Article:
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JUL-AUG 2017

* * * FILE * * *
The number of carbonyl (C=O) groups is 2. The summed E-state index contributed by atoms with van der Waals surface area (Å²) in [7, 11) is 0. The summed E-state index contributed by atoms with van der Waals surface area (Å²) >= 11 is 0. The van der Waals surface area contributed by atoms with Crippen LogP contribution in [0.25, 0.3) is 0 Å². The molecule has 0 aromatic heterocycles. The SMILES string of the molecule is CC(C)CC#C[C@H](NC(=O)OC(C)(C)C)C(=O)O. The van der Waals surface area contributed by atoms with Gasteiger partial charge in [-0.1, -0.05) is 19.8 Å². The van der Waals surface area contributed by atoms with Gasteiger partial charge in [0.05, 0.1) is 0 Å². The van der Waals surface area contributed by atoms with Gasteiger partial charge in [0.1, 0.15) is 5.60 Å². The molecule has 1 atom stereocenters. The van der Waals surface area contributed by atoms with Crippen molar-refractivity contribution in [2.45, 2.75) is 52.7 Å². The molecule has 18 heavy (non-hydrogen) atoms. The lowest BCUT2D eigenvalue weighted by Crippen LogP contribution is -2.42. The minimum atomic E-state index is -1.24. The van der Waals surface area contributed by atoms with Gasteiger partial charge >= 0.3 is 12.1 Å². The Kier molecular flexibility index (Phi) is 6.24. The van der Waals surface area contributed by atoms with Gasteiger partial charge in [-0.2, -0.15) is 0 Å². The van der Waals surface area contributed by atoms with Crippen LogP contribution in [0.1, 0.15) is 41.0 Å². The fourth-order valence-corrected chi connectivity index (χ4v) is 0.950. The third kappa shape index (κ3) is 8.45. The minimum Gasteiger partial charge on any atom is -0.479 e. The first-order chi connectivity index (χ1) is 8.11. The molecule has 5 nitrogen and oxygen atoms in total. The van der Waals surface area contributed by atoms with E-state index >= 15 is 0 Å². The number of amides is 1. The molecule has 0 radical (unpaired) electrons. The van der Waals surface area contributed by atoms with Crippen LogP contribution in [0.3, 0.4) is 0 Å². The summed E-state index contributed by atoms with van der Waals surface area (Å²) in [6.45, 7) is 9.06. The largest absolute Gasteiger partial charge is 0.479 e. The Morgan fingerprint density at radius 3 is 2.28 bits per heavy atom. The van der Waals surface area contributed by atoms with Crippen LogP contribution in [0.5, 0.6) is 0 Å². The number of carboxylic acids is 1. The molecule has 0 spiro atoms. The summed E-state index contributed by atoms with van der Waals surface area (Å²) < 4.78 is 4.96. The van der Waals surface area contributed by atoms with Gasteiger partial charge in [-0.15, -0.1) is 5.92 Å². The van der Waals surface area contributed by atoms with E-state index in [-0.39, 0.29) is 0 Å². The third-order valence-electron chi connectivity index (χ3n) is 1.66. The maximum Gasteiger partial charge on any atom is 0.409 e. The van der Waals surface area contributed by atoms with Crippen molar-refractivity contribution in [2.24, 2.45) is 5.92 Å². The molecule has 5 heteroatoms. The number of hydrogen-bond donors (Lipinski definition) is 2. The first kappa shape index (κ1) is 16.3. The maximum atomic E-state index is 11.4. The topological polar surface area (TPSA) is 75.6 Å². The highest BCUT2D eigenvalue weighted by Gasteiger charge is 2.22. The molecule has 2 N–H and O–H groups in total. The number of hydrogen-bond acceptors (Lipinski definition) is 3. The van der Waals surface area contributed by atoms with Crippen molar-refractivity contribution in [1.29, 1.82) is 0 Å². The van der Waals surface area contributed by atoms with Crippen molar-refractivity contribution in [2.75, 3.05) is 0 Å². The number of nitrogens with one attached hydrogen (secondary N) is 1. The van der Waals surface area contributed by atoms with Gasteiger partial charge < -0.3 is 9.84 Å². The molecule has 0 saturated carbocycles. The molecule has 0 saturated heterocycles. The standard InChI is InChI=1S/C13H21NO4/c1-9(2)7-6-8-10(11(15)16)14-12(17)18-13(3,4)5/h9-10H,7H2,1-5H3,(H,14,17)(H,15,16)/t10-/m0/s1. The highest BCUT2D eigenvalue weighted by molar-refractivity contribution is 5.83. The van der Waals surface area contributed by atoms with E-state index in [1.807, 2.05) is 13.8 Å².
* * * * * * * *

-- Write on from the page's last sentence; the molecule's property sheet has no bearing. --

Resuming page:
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INTECH JULY/AUGUST 2017 23 features of the robot's design. Again, no matter how "safe" or "collaborative" your robot arm, it needs to be assessed as in- tegrated into a complete robot system— and the system as a whole may not be safe for collaborative use. For instance, if the operation requires your robot to ma- nipulate sharp objects, then it is not safe to have a human beside it—no matter how small, rounded, or padded the robot arm itself might be—without additional protective safety measures. Another case is if the robot is handling a heavy ob- ject, which could cause injury if it were dropped, or could become a projectile at a higher rate of speed. These issues are covered in the ANSI- registered technical report RIA TR R15.306-2016, Task-based Risk Assess- ment Methodology. TR 306 describes one method of risk assessment that complies with requirements of the 2012 R15.06 standard and was updated in 2016. Gripper safety guidelines still to come Although in the works by the ISO com- mittee, currently there are no specific safety guidelines for robot end effectors or end-of-arm tooling in collaborative applications. In the interim, designers and integrators should follow the guide- lines in TS 15066, such as requirements that an operator must not be trapped under any circumstances by the robot. If there is no power to the robot and a per- son is trapped, the person must be able to escape by applying minimal force to the robot to remove the part of the body that is trapped. This applies to the grip- per as well; for instance, if a person's fin- gers are stuck between the gripper jaws, he or she must be able to escape from the jaws to avoid danger, such as a fire. What about cybersecurity? With the rise of Industry 4.0 and the Industrial Internet of Things, robots and other automation equipment are increasingly being connected to each other and to other computer systems, networks, and applications. And with continued news of hackers taking control of financial or indus- trial systems, medical devices, and vehicles, we are increasingly aware of the tight connection between secu- rity and safety—not to mention pro- tecting sensitive company data being collected by automated systems. But now that robots are no longer isolated devices, serious information technol- ogy concerns are arising. There is an entire body of standards describing requirements for cyberse- curity developed through decades of experience with software. For exam- ple, a good place to start is IEC 62443, a set of standards describing cyber- security in an industrial setting. RIA will offer at least one presentation on cybersecurity and industrial robots at this year's National Robot Safety Con- ference, set for 10–12 October 2017, in Pittsburgh, Penn. New standard provides data-driven safety guidance to manage risk When robots work alongside humans, companies have a responsibility to en- sure that the application does not put a human in danger. Until the release of ISO/TS 15066, robot system suppliers and integrators only had general infor- mation about requirements for collabor- ative systems. Now they have the specific, data-driven safety guidance they need to evaluate and control risks. n ABOUT THE AUTHOR Carole Franklin (cfranklin@robotics.org) is the director of standards development for the Robotic Industries Association. She leads RIA's standards development activities for the ANSI and ISO robot safety standards. Before joining RIA, Franklin was at the manage- ment consulting firm Booz Allen Hamilton, where she led projects on business process improvement, internal communications, and executive communications. Before Booz Al- len, Franklin worked for Ford Motor Com- pany for 10 years in the market research department, leading consumer research projects, and also served as project man- ager for the North American customer sat- isfaction tracking study. Her career has been spent translating the needs of end users into actionable guidance for engineers and lead- ers—and vice versa. She holds BA and MBA degrees from the University of Michigan. View the online version at www.isa.org/intech/20170803. FACTORY AUTOMATION A study of pain thresholds for PFL applications was done at the University of Mainz in Germany. It covered 100 human test subjects of both gen- ders and a wide range of ages and body dimensions. Annex A: "The Body Model" incorporates important data from the study, with maximum permissible pressure values that repre- sent the 75th percentile. Sources: ISO/TS 15066:2016, Annex A and www.dguv.de/ifa/fachinfos/kollaborierende- roboter/schmerzschwellenkataster/index-2.jsp

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